After administration of local anesthetic (lidocaine), transfemoral arteriography was performed. The right common femoral artery was entered using the Seldinger technique and a 5F sheath was placed. Selective catheterization and angiography (4F or 5F Cobra or Simmons 2) of the renal artery was performed. A superselective microcatheter system (Progreat Microcatheter; Terumo Medical) was used for the embolization of the interlobar arteries. The microcatheter was placed through the renal artery in an attempt to approach the lesion as closely as possible, and an embolizing agent was used for occlusion. Embolizing agents consisted of coils (Hilal embolization microcoil and Azur pushable hydrocoil, Terumo) and glue (cyanoacrylate). The embolizing materials were selected during the procedure according to the lesion diameter and the type of hemorrhage. Control angiography was performed after the procedure for the confirmation of total occlusion, then the catheters were pulled and the procedure was terminated. The median volume of contrast media used during angiography was 60 ml (range: 50–80 ml).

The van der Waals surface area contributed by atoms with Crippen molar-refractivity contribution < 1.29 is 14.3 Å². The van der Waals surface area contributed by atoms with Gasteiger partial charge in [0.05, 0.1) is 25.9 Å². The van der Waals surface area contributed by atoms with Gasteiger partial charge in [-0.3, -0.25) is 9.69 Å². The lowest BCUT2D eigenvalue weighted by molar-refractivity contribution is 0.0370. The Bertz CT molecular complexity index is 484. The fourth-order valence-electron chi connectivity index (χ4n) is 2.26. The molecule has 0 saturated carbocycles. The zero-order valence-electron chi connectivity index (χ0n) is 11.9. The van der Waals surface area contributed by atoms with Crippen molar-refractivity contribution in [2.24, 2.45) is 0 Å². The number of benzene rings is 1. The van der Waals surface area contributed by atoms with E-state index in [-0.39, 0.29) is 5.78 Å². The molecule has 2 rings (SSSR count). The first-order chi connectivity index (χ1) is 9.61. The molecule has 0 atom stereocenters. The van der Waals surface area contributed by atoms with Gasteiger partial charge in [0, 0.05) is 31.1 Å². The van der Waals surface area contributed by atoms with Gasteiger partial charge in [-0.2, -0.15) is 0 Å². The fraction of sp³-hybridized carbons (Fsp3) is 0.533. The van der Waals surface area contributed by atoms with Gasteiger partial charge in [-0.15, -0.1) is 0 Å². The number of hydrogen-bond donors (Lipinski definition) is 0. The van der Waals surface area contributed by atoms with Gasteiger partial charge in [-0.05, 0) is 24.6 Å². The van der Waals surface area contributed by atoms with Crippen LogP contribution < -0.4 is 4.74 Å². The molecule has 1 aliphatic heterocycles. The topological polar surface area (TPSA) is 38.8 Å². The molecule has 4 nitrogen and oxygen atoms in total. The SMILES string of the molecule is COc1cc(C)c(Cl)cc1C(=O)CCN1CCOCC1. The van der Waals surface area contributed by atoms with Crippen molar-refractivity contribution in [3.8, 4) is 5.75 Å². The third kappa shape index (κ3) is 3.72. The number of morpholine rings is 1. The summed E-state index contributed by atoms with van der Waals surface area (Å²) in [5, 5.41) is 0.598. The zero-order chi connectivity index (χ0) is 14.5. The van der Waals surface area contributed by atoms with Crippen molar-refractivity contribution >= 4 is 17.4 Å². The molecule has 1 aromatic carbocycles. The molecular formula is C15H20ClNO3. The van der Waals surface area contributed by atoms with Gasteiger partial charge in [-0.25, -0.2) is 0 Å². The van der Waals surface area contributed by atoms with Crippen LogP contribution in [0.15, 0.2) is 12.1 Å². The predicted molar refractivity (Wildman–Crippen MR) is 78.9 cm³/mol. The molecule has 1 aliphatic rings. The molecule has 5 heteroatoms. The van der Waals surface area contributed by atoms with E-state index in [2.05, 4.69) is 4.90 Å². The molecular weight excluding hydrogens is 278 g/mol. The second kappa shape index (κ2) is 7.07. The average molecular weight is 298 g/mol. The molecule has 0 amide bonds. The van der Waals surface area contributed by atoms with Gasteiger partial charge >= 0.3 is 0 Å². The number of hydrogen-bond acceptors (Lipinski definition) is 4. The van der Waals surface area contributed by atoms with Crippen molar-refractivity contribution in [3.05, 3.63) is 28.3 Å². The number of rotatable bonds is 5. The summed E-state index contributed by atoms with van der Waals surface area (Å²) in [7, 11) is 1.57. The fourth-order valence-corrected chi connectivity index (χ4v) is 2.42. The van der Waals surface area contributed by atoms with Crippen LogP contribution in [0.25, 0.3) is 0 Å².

After the embolization procedure, each patient underwent follow-up to evaluate the treatment outcomes, complications, and possible recurrent bleeding in the short term and after discharge. The follow-up included clinical and laboratory findings, as well as ultrasonography or CT evaluations when necessary.

Statistical analysis

All analyses were performed using the Statistical Package for Social Sciences (SPSS) software version 20.0 (IBM SPSS, Inc., Chicago, IL, USA). Continuous variables were expressed as mean ± standard deviation (and median (range) when indicated). Categorical variables were expressed as frequencies or percentages. Statistical analyses were performed with the paired t-test. A p-value of < 0.05 was considered statistically significant.